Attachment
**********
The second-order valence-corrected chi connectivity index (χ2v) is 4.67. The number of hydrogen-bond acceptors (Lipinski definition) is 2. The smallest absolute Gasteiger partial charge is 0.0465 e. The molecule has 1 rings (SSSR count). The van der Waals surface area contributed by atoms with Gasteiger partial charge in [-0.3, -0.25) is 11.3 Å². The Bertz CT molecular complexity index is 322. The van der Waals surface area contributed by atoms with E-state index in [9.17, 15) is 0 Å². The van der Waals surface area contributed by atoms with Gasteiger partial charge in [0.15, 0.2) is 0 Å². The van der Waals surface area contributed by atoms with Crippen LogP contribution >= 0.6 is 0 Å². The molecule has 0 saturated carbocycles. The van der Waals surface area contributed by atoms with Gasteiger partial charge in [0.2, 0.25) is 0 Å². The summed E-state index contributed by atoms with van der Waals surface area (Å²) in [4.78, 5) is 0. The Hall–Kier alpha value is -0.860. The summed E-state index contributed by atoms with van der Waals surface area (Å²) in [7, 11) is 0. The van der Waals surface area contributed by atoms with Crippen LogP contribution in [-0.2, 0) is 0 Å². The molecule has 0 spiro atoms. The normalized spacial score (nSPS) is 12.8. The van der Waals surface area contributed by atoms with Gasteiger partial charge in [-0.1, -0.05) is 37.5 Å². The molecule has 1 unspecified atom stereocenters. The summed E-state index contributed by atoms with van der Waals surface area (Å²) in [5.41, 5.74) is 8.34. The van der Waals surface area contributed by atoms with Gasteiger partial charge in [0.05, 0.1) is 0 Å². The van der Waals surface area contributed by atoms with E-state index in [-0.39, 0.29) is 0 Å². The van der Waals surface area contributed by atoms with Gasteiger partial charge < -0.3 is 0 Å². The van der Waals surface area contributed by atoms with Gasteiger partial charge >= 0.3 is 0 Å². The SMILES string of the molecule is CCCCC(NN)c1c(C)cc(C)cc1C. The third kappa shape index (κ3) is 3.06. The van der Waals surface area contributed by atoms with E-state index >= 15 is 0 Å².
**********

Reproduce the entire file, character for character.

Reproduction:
The second-order valence-corrected chi connectivity index (χ2v) is 4.67. The number of hydrogen-bond acceptors (Lipinski definition) is 2. The smallest absolute Gasteiger partial charge is 0.0465 e. The molecule has 1 rings (SSSR count). The van der Waals surface area contributed by atoms with Gasteiger partial charge in [-0.3, -0.25) is 11.3 Å². The Bertz CT molecular complexity index is 322. The van der Waals surface area contributed by atoms with E-state index in [9.17, 15) is 0 Å². The van der Waals surface area contributed by atoms with Gasteiger partial charge in [0.15, 0.2) is 0 Å². The van der Waals surface area contributed by atoms with Crippen LogP contribution >= 0.6 is 0 Å². The molecule has 0 saturated carbocycles. The van der Waals surface area contributed by atoms with Gasteiger partial charge in [0.2, 0.25) is 0 Å². The summed E-state index contributed by atoms with van der Waals surface area (Å²) in [4.78, 5) is 0. The Hall–Kier alpha value is -0.860. The summed E-state index contributed by atoms with van der Waals surface area (Å²) in [7, 11) is 0. The van der Waals surface area contributed by atoms with Crippen LogP contribution in [-0.2, 0) is 0 Å². The molecule has 0 spiro atoms. The normalized spacial score (nSPS) is 12.8. The van der Waals surface area contributed by atoms with Gasteiger partial charge in [-0.1, -0.05) is 37.5 Å². The molecule has 1 unspecified atom stereocenters. The summed E-state index contributed by atoms with van der Waals surface area (Å²) in [5.41, 5.74) is 8.34. The van der Waals surface area contributed by atoms with Gasteiger partial charge in [0.05, 0.1) is 0 Å². The van der Waals surface area contributed by atoms with E-state index in [-0.39, 0.29) is 0 Å². The van der Waals surface area contributed by atoms with Gasteiger partial charge < -0.3 is 0 Å². The van der Waals surface area contributed by atoms with Gasteiger partial charge >= 0.3 is 0 Å². The SMILES string of the molecule is CCCCC(NN)c1c(C)cc(C)cc1C. The third kappa shape index (κ3) is 3.06. The van der Waals surface area contributed by atoms with E-state index >= 15 is 0 Å².